Ongoing research at the Alaska Volcano Observatory suggests that a group of volcanic islands in the central Aleutians are all part of a large previously unrecognized caldera that is largely hidden by recent deposits and the surrounding ocean. The research findings were presented at the 2020 meeting of the American Geophysical Union (AGU).
The group of six stratovolcanoes are Carlisle, Cleveland, Herbert, Kagamil, Tana and Uliaga. Of these, Cleveland is one of the most persistently active volcanoes in North America. Over the past 20 years, the volcano erupted continuously. Effusive events that form lava flows are often separated by explosions that produce ash clouds that rise 15,000 to 30,000 feet above sea level. These eruptions pose hazards to aircraft traveling the busy air routes between North America and Asia. As researchers work toward understanding what makes Cleveland so active, they have been uncovering evidence of an unforeseen and surprising past.
Analyses of seismicity, geologic deposits, structural trends, gravity, thermal and gas emissions suggest that all six volcanoes are connected to the same partially collapsed magma chamber, similar to Yellowstone Caldera and other volcanoes that have experienced super-eruptions in the past.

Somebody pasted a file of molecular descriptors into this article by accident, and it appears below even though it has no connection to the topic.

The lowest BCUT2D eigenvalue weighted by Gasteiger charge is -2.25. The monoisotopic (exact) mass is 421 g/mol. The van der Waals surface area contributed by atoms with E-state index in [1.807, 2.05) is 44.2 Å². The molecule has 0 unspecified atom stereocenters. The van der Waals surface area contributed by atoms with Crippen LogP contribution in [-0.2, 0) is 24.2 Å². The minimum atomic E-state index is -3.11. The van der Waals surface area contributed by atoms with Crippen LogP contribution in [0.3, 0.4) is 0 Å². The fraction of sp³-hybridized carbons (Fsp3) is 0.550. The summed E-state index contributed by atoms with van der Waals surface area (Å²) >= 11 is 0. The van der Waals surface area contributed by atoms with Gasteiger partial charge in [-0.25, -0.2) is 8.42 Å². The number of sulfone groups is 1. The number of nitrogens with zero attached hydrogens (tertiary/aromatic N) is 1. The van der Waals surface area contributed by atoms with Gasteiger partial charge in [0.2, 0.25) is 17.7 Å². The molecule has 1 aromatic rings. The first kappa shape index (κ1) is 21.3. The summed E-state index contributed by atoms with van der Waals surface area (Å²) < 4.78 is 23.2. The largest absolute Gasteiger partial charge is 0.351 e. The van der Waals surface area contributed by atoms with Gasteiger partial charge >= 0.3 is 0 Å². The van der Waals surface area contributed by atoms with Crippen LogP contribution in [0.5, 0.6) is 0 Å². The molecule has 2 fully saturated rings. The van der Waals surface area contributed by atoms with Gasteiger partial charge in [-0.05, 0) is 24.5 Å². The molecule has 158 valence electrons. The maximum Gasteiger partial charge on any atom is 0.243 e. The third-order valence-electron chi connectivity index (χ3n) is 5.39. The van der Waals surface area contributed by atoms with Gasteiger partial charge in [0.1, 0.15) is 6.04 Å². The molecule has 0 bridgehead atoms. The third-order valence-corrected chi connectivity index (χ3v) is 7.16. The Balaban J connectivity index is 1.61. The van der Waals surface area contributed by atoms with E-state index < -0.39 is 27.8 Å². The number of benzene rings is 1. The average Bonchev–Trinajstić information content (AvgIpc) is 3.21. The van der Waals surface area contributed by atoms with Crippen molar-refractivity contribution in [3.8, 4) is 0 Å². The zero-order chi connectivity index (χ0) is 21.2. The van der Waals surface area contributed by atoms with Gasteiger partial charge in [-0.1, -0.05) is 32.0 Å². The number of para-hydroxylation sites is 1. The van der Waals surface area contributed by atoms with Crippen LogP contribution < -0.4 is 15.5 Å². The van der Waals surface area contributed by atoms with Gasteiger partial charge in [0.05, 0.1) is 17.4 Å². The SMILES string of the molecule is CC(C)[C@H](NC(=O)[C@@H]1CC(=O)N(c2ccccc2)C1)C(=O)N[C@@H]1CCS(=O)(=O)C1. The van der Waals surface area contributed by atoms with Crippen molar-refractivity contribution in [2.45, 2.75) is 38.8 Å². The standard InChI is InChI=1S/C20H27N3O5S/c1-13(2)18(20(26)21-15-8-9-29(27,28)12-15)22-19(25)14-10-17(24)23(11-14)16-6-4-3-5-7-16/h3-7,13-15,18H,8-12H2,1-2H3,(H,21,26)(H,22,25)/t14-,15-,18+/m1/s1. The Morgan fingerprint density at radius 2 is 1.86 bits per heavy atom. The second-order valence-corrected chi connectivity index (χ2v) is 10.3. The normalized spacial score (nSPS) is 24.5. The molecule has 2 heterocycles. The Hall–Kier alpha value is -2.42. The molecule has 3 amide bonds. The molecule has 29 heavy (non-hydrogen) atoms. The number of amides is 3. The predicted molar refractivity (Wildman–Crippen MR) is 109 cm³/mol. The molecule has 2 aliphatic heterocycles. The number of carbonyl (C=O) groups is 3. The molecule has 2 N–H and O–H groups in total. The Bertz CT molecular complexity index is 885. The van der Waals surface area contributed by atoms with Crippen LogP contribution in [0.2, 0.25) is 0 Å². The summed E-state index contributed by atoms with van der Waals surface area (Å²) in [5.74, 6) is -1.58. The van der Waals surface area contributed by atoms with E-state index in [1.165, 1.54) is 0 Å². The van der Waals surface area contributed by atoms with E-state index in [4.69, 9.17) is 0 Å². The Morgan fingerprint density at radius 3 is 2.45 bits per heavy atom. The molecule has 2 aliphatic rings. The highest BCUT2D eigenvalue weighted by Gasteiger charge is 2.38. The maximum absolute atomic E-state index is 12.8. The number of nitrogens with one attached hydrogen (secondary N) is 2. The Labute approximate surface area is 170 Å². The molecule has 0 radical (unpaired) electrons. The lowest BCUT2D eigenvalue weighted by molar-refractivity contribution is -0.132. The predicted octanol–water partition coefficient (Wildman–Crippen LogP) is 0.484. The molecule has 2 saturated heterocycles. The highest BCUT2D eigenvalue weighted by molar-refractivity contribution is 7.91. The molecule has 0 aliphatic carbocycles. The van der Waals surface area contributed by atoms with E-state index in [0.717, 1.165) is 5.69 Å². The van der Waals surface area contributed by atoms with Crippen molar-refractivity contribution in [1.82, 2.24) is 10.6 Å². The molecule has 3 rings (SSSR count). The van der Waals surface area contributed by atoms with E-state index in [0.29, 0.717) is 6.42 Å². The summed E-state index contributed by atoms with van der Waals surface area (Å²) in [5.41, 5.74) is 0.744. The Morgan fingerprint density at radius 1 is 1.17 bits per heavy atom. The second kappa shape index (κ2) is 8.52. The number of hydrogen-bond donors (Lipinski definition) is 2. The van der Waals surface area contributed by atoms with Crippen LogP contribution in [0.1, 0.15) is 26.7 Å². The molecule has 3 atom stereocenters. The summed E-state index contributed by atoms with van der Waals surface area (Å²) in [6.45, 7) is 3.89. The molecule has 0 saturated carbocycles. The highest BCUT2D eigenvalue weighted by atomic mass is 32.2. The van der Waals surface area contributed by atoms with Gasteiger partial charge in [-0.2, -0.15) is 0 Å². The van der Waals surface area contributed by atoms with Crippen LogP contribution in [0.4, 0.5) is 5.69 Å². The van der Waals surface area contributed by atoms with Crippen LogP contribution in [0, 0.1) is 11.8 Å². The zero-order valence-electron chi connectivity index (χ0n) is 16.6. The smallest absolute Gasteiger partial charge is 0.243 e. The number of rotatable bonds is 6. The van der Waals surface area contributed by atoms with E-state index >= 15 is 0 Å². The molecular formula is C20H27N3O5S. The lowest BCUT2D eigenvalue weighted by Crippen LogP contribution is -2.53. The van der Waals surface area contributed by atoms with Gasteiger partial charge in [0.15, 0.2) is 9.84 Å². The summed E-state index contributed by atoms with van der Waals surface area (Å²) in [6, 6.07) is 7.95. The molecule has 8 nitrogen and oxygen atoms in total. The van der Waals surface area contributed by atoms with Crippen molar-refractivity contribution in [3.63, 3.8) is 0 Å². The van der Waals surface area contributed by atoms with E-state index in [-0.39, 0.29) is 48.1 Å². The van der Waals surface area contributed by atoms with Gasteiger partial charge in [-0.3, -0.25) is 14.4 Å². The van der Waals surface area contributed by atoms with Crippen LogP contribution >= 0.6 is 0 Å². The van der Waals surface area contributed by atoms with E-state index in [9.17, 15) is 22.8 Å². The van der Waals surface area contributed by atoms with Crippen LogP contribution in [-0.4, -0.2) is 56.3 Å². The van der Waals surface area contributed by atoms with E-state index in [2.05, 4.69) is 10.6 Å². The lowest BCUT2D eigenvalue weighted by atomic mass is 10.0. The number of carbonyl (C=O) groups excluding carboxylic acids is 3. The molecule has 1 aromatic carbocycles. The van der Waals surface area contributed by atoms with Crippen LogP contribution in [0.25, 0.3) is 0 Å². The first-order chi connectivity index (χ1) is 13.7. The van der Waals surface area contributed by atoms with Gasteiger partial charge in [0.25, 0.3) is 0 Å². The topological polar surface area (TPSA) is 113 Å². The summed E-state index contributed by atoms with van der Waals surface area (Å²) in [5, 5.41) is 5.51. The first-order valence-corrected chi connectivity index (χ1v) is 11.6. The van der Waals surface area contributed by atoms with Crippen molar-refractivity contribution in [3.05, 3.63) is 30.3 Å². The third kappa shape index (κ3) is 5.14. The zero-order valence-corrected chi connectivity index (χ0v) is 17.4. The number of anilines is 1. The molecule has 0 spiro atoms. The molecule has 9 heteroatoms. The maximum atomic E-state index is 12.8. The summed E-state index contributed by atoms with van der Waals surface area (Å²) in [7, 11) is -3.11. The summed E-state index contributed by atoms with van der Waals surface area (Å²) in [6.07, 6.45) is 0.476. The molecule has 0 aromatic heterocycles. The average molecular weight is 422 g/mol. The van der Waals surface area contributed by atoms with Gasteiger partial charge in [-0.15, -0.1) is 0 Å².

When large magma volumes erupt, a volcano may collapse downward into the emptied or partially emptied magma chamber, leaving a massive depression at the surface, from one to dozens of miles in diameter. This cauldron-like depression is appropriately called caldera by geologists.
Caldera-forming eruptions are the most explosive volcanic eruptions on Earth and they often have had global effects. The ash and gas they put into the atmosphere can affect Earth’s climate by partially blocking the sun. For example, the eruption of nearby Okmok volcano in the year 43 BCE has been recently implicated in the disruption of the Roman Republic. The proposed caldera underlying the six volcanoes would be even larger than Okmok. If confirmed, it would become the first in the Aleutians that is hidden underwater.
The caldera hypothesis might also help explain the frequent explosive activity seen at Mount Cleveland. The vast magma reservoir beneath the island provides an almost unlimited supply of lava and gas to the active volcano.